Portuguese Council Presidency Pushes Forward EU Data Retention Law
20 March 2021 (updated 1 year, 10 months ago)
2018-Max_Planck_Herr_Wahl_1355_black white_Zuschnitt.jpg Thomas Wahl

Following the CJEU’s landmark judgment from 6 October 2020 in La Quadrature du Net and Others (→ eucrim 2/2020, 3/2020, 184-186), the Portuguese Council Presidency wishes to make progress in drafting new EU legislation to harmonise the public authorities’ access to traffic and location data preserved by electronic communication service providers.

In a CATS meeting on 8 February 2021, several Member States, including Spain and France, as well as the EU Counter Terrorism Coordinator, took the position that “new EU legislation on data retention is urgently needed due to the legal vacuum existing at the time.” They proposed that the EU should take the following approach:

  • Include measures, criteria, and safeguards for the protection of fundamental rights;
  • Combine these measures with changes in secondary legislation such as the GDPR;
  • Adapt the provisions of other instruments that affect the data retention regime (the ePrivacy Directive and the Digital Services Act), “in particular with a view to ensuring that the latter would not limit the scope of the future data retention regime.”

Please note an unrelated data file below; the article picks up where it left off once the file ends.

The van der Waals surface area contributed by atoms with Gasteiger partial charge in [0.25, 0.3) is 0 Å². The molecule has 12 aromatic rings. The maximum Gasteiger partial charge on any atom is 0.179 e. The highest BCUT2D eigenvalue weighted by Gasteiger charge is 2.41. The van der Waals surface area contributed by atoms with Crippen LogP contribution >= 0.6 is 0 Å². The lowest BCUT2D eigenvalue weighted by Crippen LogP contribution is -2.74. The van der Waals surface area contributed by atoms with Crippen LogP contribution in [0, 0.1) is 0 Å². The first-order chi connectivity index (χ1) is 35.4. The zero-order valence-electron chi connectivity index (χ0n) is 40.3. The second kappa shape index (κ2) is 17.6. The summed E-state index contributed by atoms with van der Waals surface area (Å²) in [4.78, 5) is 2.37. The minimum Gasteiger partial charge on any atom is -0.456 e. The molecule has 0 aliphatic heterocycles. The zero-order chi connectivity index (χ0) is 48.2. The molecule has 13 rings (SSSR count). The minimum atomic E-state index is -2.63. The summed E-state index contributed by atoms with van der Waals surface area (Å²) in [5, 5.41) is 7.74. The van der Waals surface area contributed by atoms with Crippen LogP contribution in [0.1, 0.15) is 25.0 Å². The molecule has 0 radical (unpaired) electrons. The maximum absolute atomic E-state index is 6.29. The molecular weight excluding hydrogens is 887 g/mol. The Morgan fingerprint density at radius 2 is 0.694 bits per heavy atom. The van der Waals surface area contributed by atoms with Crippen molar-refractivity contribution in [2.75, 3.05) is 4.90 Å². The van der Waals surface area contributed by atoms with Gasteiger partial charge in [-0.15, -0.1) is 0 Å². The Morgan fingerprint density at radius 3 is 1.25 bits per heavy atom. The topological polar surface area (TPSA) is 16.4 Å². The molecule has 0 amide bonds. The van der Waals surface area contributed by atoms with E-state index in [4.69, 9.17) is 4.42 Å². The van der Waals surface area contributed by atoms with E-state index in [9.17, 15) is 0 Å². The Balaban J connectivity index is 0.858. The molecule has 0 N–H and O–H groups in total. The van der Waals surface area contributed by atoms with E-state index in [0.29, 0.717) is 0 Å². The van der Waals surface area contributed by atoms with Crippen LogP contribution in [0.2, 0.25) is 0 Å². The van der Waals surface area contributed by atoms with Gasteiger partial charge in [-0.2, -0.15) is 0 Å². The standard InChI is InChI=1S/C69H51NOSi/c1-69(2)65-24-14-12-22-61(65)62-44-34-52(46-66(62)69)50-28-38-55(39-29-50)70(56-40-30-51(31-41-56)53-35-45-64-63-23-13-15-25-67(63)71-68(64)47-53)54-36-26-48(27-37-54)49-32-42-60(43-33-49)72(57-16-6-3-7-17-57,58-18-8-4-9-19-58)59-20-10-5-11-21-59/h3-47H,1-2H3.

During the discussions, most Member States believed that the implementation of the CJEU’s guidelines in relation to targeted data retention are not only difficult to implement but could also “be ineffective and insufficient given the needs of law enforcement authorities.”

In a working paper issued on 19 February 2021, the Portuguese Council Presidency proposed to start with discussions on two situations where the CJEU holds surveillance measures to be permissible. First, targeted retention of traffic and location data if certain requirements are fulfilled. Second, retention of the IP address of the source of a communication and civil identity data, where the CJEU showed some flexibility towards general retention. To this end, the Portuguese Council Presidency posed several questions on these two topics and invited the Member States to comment on them.

In addition, the Portuguese Council Presidency took up the matter of data retention at the highest political level. In a discussion paper of 2 March 2021, it invited the national ministers of justice to express their views on the following issues:

  • Should legislation be adopted to ensure a harmonized legal regime on data retention at the EU level, taking due account of the case law of the CJEU?
  • If so, should a targeted or comprehensive approach be adopted?
  • On the contrary, could data retention in the framework of police and judicial cooperation be based solely on national data retention laws (which are in line with the CFR and CJEU case law)?

At their informal meeting on 11 March 2021, the ministers of justice agreed to follow a common solution.